With tax season on the horizon, it’s never too early to start identifying which deductions you could qualify for when you fill out the appropriate forms. Those of you who work from home full-time or even occasionally may be able to claim a number of write-offs to which you are entitled. But while some deductions might be somewhat self-explanatory, there are others you might have missed. We’re here to help you pinpoint the wide variety of potential deductions that small business owners and employees alike could list on their taxes.
The Tax Code Rules
Section 280a(c) is the part of the tax code that maps out the qualifying requirements that must be satisfied in order to be eligible for home office tax deductions. The most important of these requirements dictates that your home office is located in one area of the home that is dedicated only for conducting business and nothing else.
This can be an entire room, a far off corner of the living room or some other location in or on your property, as long as nothing else takes place other than the operation of business in that area. Therefore, you can’t work from your couch and coffee table and claim that as a home office. You use that couch for other things like recreation and entertainment. Whatever part of the house you plan to identify as a “home office”, be sure you can prove that nothing else takes place in that room or area of the home should you come under closer scrutiny by the IRS.
The Most Overlooked Deductions
Now that you’ve determined your home office is eligible for taking tax deductions, be sure not to overlook the following. These are some of the most neglected write-offs that too many small business owners forget to take or aren’t sure they are able to take. A good rule of thumb is to ask a tax professional in the event that you are confused about any deduction and whether or not you can claim it on your taxes.
Some taxpayers will overlook taking a deduction on the area of their home office because it can be confusing to determine how much space they are able to claim. When you take a home office use deduction, you are only allowed to deduct the square footage of the area in which you work. That does require some measuring and calculating and that can be downright puzzling to get entirely right. But the tax laws have been rewritten in order to make getting this deduction somewhat easier.
As per the statutes, you are permitted to claim a deduction of $5 for every square foot of the area in which your home office is located. But there is a maximum of 300 square feet that you are allowed to write off. You may still want to measure your space or you could take a reasonable estimate that won’t get you in hot water should the IRS elect to audit you. Should you opt to claim the full maximum of 300 square feet, you would be claiming a deduction of $1,500.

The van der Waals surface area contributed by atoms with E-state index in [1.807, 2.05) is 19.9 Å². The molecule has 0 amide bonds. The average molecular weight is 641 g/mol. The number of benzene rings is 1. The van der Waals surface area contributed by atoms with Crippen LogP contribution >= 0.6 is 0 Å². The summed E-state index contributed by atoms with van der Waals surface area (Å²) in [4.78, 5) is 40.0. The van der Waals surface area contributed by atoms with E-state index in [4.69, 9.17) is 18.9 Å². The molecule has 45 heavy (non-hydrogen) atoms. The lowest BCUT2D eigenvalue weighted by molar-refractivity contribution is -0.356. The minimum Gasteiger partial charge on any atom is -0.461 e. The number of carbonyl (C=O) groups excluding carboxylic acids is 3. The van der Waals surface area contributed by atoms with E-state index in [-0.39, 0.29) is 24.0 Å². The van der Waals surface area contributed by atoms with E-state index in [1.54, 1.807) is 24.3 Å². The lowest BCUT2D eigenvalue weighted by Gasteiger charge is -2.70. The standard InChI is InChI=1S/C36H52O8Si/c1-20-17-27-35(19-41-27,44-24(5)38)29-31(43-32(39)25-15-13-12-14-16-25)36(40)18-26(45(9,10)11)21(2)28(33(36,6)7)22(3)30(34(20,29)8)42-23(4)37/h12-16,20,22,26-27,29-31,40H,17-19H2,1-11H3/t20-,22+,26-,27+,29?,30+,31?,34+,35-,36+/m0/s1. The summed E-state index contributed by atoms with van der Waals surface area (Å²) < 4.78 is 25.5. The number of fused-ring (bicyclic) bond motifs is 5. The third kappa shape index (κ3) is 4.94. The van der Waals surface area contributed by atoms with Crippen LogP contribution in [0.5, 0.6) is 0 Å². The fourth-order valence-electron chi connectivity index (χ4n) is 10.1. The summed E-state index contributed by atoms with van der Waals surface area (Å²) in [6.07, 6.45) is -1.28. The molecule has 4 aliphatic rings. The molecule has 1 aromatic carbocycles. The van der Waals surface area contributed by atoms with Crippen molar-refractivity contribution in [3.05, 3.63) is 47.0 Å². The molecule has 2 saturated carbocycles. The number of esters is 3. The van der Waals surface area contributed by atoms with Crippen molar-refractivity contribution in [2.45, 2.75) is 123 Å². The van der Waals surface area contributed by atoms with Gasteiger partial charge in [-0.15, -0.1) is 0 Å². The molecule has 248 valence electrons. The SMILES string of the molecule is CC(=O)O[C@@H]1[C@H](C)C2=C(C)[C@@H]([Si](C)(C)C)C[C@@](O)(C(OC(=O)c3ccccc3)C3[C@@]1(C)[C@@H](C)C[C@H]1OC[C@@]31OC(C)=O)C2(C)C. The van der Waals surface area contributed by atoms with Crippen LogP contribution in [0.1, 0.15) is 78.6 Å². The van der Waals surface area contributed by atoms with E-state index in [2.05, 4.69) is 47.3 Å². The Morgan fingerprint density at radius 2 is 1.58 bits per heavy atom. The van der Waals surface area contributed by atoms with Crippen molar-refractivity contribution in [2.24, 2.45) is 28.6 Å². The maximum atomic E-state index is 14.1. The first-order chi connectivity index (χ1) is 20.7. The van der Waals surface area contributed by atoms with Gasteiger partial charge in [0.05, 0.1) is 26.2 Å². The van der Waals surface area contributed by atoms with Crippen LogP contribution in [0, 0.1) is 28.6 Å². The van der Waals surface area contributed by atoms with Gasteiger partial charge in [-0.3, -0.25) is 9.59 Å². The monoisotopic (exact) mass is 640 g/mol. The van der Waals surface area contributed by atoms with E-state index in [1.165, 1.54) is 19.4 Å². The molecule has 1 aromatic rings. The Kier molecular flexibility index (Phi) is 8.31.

Upgrading Your Office
Did you perform any repairs or renovations on your home office space over the course of the year? If so, you may be able to deduct those costs from your taxes. Remember, these had to have been done in the area where your home office is located, NOT just a general area in the home. If a repair or renovation done on the home falls within your predetermined home office space then you can calculate the cost of the renovation in that space only, subtracting it from the cost of the full renovation. You may then deduct that cost only.
For example, say you spent $5,000 on a renovation of the home and home office area was part of that renovation. You would need to calculate how much the renovation cost within that space (for argument’s sake, let’s say it’s the maximum 300 square feet) and once you have that number, you can then claim that write-off on your taxes.
Furniture and Decoration
Did you buy a desk, a chair, some artwork, even a trash can? As long as they remain solely in your workspace (no moving that chair into the living room for movie nights), then you can write off those expenses on your taxes. But be smart about it, don’t expect to buy a sketch by Renoir for six figures and then hang it above your desk in order to write off the cost. Sounds obvious, but you wouldn’t believe what people try to pull off on their taxes.
Every office needs supplies and any of them you may have purchased over the course of the tax year could be deductible, again, as long as they were for your home office only. Not used or borrowed by you or anyone else in the home. Printer ink, paper clips, paper, pens, pencils, if it’s used in the course of your business day, you should be eligible to write off that expense.
But it’s not just the consumables that are eligible. Your laptop, tablet, phones, anything that you rely on during business hours can be claimed on your taxes, however, if you use those items after hours and for personal reasons then you’ll need to calculate how much time is spent doing business and how much is personal on those items, then write off the corresponding portion of the cost of those items.
Among all of the expenses you may consider writing off, you probably didn’t consider your utility bills. But you should, because while your home is using those utilities such as heat, the AC, even the lights, the area in which your home office is located is also consuming that energy. Should you wish to claim the deductions on those utility costs, you guessed it, you’ll need to calculate and subtract the costs that only apply to the square footage of your established home office. When you’re tallying your utility bills to claim on your forms, be sure to remember to include the Wi-Fi, since it’s very likely your business relies heavily on fast Internet access.